Note: Here is my “Leading Thoughts” column as a preview teaser of the forthcoming October 2018 edition of TREE Press, the monthly gazette of TREE Fund. You can read the latest and back editions, and subscribe to future installments, by clicking here.
Earlier this month, I attended the International Urban Forestry Congress in Vancouver, British Columbia. The Congress was a unique gathering presented by Tree Canada, Pacific Northwest Chapter of the International Society of Arboriculture (ISA), University of British Columbia, Vancouver Board of Parks and Recreation, and other partners. Nearly 800 people from 30 countries participated, and we were blessed with fascinating and useful lectures, engaging panel discussions, exceptional networking opportunities, and an unparalleled “battery charging” opportunity to spend time with colleagues away from our proverbial trenches, sharing our passions for urban forests around our ever-more-connected (for better or worse) tiny blue marble of a planet.
It was good to be reminded that TREE Fund is part of that global research network, and not just an Illinois corporation, nor just a United States nonprofit, nor just a North American charity. This is reflected in our grant-making programs: we typically award two Jack Kimmel International Grants in partnership with the Canadian TREE Fund annually, and a growing number of grants from our other programs have been going abroad in recent years too.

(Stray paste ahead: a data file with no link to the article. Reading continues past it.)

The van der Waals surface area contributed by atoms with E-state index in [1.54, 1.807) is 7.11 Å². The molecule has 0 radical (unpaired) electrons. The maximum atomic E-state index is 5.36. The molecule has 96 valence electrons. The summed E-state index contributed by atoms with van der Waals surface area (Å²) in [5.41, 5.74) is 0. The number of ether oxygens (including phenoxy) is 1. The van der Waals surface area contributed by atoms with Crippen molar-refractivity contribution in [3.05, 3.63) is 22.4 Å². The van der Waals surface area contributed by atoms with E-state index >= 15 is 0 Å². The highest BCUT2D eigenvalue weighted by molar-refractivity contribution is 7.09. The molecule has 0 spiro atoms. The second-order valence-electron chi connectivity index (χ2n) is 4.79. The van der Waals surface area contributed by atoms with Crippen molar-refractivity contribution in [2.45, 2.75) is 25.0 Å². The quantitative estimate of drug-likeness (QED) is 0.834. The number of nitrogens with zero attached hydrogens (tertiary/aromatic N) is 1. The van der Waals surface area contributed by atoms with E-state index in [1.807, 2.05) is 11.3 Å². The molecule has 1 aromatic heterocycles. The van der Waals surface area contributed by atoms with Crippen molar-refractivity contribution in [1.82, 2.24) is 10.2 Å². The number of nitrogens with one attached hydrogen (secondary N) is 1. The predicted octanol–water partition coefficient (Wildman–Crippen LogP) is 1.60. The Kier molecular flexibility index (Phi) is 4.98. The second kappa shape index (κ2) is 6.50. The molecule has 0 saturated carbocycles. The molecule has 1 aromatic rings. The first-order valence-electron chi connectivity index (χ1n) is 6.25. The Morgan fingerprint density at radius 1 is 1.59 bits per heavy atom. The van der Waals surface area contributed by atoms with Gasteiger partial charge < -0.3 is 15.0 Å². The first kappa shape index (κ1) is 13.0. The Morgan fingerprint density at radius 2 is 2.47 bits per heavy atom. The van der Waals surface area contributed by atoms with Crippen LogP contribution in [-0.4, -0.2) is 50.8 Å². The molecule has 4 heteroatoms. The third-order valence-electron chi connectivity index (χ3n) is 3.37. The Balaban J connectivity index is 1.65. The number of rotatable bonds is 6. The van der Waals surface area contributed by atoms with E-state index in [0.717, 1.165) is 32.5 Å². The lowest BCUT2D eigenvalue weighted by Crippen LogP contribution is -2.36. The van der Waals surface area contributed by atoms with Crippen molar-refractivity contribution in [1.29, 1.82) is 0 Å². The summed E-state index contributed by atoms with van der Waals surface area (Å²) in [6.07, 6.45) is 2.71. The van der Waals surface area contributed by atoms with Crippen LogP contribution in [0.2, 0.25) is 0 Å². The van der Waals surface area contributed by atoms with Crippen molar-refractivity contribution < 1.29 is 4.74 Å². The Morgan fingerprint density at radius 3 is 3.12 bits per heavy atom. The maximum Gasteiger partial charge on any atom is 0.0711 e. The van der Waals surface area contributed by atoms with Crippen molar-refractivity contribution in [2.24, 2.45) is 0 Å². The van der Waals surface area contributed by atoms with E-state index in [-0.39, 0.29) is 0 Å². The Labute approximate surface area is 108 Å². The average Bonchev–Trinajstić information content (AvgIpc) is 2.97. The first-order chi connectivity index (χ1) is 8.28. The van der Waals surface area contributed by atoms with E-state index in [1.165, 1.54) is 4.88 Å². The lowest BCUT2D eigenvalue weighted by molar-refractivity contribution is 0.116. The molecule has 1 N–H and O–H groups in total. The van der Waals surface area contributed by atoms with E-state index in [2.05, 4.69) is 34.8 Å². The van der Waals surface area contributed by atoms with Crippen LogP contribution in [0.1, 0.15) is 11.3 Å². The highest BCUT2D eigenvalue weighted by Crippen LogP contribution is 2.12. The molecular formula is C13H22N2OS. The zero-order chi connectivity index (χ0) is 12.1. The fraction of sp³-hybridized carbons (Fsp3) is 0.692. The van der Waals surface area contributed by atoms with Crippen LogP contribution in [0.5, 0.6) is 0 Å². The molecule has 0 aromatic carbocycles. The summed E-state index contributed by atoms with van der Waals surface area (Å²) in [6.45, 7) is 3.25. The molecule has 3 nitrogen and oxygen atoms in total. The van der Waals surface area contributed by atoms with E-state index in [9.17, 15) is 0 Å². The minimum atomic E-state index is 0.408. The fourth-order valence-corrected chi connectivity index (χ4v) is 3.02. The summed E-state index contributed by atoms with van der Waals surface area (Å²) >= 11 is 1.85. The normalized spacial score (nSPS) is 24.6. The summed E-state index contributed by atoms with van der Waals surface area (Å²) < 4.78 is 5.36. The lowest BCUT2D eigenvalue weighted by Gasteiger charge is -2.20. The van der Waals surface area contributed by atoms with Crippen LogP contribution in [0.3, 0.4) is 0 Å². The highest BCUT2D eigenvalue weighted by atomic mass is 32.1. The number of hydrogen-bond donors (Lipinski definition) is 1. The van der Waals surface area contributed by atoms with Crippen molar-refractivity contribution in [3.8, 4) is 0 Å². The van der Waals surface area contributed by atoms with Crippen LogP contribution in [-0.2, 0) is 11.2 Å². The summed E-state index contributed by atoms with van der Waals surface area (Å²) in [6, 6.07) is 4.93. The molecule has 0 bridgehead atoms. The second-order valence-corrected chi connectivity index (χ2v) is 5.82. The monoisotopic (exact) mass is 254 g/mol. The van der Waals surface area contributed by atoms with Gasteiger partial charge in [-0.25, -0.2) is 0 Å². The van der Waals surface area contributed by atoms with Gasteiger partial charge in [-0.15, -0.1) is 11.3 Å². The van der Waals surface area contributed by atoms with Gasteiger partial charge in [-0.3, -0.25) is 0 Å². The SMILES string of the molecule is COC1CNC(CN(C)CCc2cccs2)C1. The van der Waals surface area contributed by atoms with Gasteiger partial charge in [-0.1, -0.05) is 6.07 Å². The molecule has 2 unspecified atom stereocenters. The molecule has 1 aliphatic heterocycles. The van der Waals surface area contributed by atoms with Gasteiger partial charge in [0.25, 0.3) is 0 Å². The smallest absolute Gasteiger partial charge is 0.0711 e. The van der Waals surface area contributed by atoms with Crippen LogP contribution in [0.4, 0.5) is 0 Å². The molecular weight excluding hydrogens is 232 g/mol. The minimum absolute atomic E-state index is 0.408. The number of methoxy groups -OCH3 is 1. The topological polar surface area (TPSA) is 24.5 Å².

I know some readers may not consider this a positive trend, since I have had domestic partners challenge me on why they should support us if we are sending money overseas, just as I have had ISA Chapters ask why they should support us if researchers in their regions are not receiving TREE Fund grants. Regionalism is a strong force among human beings, nationally and internationally. But trees (and their symbiotic companions and parasitic predators) do not recognize property lines, nor do they hew to municipal borders, nor do they heed state lines, nor do they respect international borders.
Trees are migratory organisms across our ever-changing world, as they slowly and naturally respond to global environmental changes, or rapidly stake out new turf when we select them to line streets and shade homes on continents where nature never would have taken them. And while human preferences and prejudices vary widely from nation to nation, both native and non-native urban trees living in temperate Mediterranean climates like those found in Beirut, Perth, Los Angeles, Rome, Tunis and elsewhere may benefit from exactly the same areas of rigorous scientific inquiry, regardless of where the researchers disclosing it work and live.
I say all this as an older, pragmatic and practical American professional, and not as an inexperienced, pie-in-the-sky Utopian. Trees are a global resource, and tree science is globally relevant, regardless of any of our social, economic, religious or political leanings. TREE Fund is a small — but mighty — player in this planetary network, and we become stronger every time we gather with colleagues from around the world on behalf of the planet’s urban canopies.